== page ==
The term “goodwill” might initially bring to mind donating items to charity or even Christmas carols. However, in the world of tax accounting, goodwill refers to intangible assets that increase a company’s value. This can include things like the company’s brand name, strong customer base, positive customer or employee relations, and proprietary technology. The goodwill value is typically equal to the difference between the purchase price of the company and the sum of the actual assets and liabilities acquired.
Tax planners will find that a common obstacle to structuring the sale of a business is the competing interests of the buyer and the seller. From a tax standpoint, what is advantageous for the buyer is often disadvantageous to the seller and vice versa.
When it comes to goodwill, this portion of the business value will be treated as capital gain for the seller, rather than ordinary income. Since capital gains are taxed at a lower rate than income, a higher percentage of goodwill is more beneficial to the seller.
The buyer, however, experiences more goodwill as a disadvantage. This is because the buyer cannot take a deduction for that amount but rather will have to gradually write off the cost over time. In a business sale, deciding on the goodwill value can be a friction point between buyer and seller.
One key tax strategy that is beneficial to sellers and typically has no impact on buyers is illustrated in the famous “Martin Ice Cream Company” court case of 1998. The strategy involves separating the goodwill value of the company from the “personal goodwill” that comes from the reputation, expertise, and relationships of the owner or executives of that company. According to this court case decision, as long as a corporation has no employment contract with an employee (which can be true in the case of an owner), that employee’s personal relationships are not considered company assets.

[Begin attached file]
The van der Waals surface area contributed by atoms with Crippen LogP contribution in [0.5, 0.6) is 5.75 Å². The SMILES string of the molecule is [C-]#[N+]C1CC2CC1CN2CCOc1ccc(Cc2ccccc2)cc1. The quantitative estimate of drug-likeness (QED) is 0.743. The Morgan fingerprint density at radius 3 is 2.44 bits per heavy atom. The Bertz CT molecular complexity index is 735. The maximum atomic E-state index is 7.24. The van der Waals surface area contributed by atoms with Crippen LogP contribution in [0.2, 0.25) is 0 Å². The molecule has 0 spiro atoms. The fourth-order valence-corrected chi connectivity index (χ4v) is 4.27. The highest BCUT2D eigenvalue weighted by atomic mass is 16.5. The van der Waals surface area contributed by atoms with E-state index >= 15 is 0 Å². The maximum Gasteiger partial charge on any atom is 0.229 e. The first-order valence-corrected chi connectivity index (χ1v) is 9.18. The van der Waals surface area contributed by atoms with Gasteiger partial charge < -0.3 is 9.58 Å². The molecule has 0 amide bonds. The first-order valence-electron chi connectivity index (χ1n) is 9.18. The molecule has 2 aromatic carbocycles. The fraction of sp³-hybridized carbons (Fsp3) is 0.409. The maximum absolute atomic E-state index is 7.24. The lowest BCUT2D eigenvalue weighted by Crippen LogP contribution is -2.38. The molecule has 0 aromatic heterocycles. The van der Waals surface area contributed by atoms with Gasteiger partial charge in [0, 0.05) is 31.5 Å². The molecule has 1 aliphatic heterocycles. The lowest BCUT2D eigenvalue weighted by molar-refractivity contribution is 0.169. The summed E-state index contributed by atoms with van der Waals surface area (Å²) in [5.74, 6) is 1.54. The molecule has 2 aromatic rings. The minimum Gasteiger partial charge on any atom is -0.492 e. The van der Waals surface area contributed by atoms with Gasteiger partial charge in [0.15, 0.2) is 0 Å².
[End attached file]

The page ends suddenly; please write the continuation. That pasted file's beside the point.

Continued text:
What this means is that a seller could theoretically create two separate business deals—one that is between the selling company and the buying company and one between the owner and the buying company. By selling the personal goodwill separately, the seller will see lower taxation since the proceeds can be treated as long-term capital gains, which can also be offset by capital losses. In the case of C corporations, this can help reduce double taxation.
Despite the clear benefits of this strategy, tax planners should note that not all clients may be eligible. There are dissenting court cases where the taxpayer was ruled against when conflicting information was presented. For instance, if the owner or executive has a covenant not to compete with the company, the IRS can push back. The non-compete implies that the company owns the goodwill, and therefore, the owner would not be permitted to sell the goodwill separately from the company as a whole. If possible, the seller would need to terminate the non-compete before conducting the sale.
Business sale negotiations can easily get stalled when the parties involved are not aware of the tax strategies available in their situation. Both buyers and sellers need the help of an expert to identify ways to secure tax benefits without disrupting the business deal. To receive in-depth training to better serve these clients, contact us about becoming a Certified Tax Planner.